• Ginseng: None found, detected rice, dracaena, pine, wheat, grass and citrus
  • Echinacea: None found, detected rice
  • Saw palmetto: One sample had the product
  • Garlic: Contained garlic

Target (Up and Up brand)

  • Gingko biloba: No actual Gingko biloba found, detected rice, garlic and mung bean
  • John’s wort: None found, detected garlic, rice and dracaena
  • Garlic: Contained garlic! (one test detected no product)
  • Echinacea: Found in most samples
  • Saw palmetto: Found in most but not all samples
  • Valerian: None detected, found allium, bean, asparagus, pea family, rice, wild carrot and saw palmetto

Walgreens (Finest Nutrition brand)

  • Gingko biloba: No actual Gingko biloba found, detected rice
  • John’s wort: None found, detected garlic, rice and dracaena
  • Ginseng: None found, detected garlic and rice
  • Garlic: None found, detected palm, dracaena, wheat and rice
  • Echinacea: None found, detected garlic, rice and daisy
  • Saw palmetto: contained saw palmetto!

Walmart (Spring Valley brand)

  • Gingko biloba: No actual Gingko biloba found, detected rice, dracaena, mustard, wheat, radish
  • John’s wort: None found, detected garlic, rice and cassava
  • Ginseng: None found, detected rice, dracaena, pine, wheat/grass and citrus
  • Garlic: One sample had product
  • Echinacea: None found in supplement
  • Saw palmetto: Some samples contained small amounts. Also found garlic and rice

This is just scratching the surface.  Think of the vitamins and other herbal supplements behind your cabinet doors.  The ones you take religiously, or have your family members take daily.  Chances are, unless you have done your research, that you are swallowing your money along with that rice-filled capsule.

Supplement companies are trying to validate their products by stating “these contaminants are actually acceptable fillers.” Another problem, studies are showing that there is little consistency from one capsule, tablet, or scoop to another.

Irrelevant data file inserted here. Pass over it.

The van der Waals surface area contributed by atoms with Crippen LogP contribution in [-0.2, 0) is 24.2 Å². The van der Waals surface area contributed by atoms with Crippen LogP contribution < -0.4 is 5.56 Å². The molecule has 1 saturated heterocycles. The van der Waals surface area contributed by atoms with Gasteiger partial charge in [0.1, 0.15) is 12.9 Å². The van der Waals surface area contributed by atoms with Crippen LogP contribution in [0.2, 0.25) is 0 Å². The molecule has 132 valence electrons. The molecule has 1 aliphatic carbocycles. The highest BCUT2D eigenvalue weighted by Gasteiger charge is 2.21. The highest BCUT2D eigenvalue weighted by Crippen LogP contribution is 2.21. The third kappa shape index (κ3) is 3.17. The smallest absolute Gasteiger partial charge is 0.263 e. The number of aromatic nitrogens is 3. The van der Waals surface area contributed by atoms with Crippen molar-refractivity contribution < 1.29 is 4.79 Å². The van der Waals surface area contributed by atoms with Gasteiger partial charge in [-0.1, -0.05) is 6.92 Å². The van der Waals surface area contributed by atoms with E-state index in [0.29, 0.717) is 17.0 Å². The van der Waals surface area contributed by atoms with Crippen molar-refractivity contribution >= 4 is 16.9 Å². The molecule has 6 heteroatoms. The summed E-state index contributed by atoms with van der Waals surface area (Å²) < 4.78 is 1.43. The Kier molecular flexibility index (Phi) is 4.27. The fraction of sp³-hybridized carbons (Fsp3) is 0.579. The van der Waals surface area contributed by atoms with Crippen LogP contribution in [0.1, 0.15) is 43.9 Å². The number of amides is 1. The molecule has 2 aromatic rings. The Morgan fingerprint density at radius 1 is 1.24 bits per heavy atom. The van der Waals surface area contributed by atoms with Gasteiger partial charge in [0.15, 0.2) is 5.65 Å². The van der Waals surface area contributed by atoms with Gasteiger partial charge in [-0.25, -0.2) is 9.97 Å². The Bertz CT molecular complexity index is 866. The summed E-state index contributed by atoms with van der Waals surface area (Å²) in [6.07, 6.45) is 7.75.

Not only are we being lied to, and throwing our money away, but for some people this crosses the line to dangerous.  Those with allergies (like soy, or even plants) or are strictly gluten-free may have severe reactions to fraudulent supplements.

Many of the fillers found in the most common supplements:

  • Rice
  • Weeds
  • Corn Starch
  • Steric Acid
  • Wax
  • Hydrogenated Oils: The most used filler being partially hydrogenated soybean oil, which encourages heart problems, strokes, nervous system problems, block the absorption of essential fatty acids, upset blood sugar regulation and more.
  • Wheat
  • Talc: a cheap filler and anti-caking agent
  • Magnesium Silicate: Magnesium silicate is similar in composition to asbestos and can cause lung problems when inhaled
  • Magnesium Stearate: a lubricant so that the vitamins don’t stick to one another. It may create a suppressed immune system and some studies show that this ‘chalk’ will create a biofilm in the body that can keep the body from absorbing any of the needed nutrients.

We can also add GMO/ and pesticides to the list as the above fillers are not organic and most come sprayed with pesticides and herbicides.

A note:  Do research on the companies whose supplements you buy. Ask companies about their methods or where they source their ingredients. Ask for independent lab results verifying the contents of their supplements. Many will be happy to provide you that information, because they stand by their products. If they are reticent to provide that information, look elsewhere for your supplements.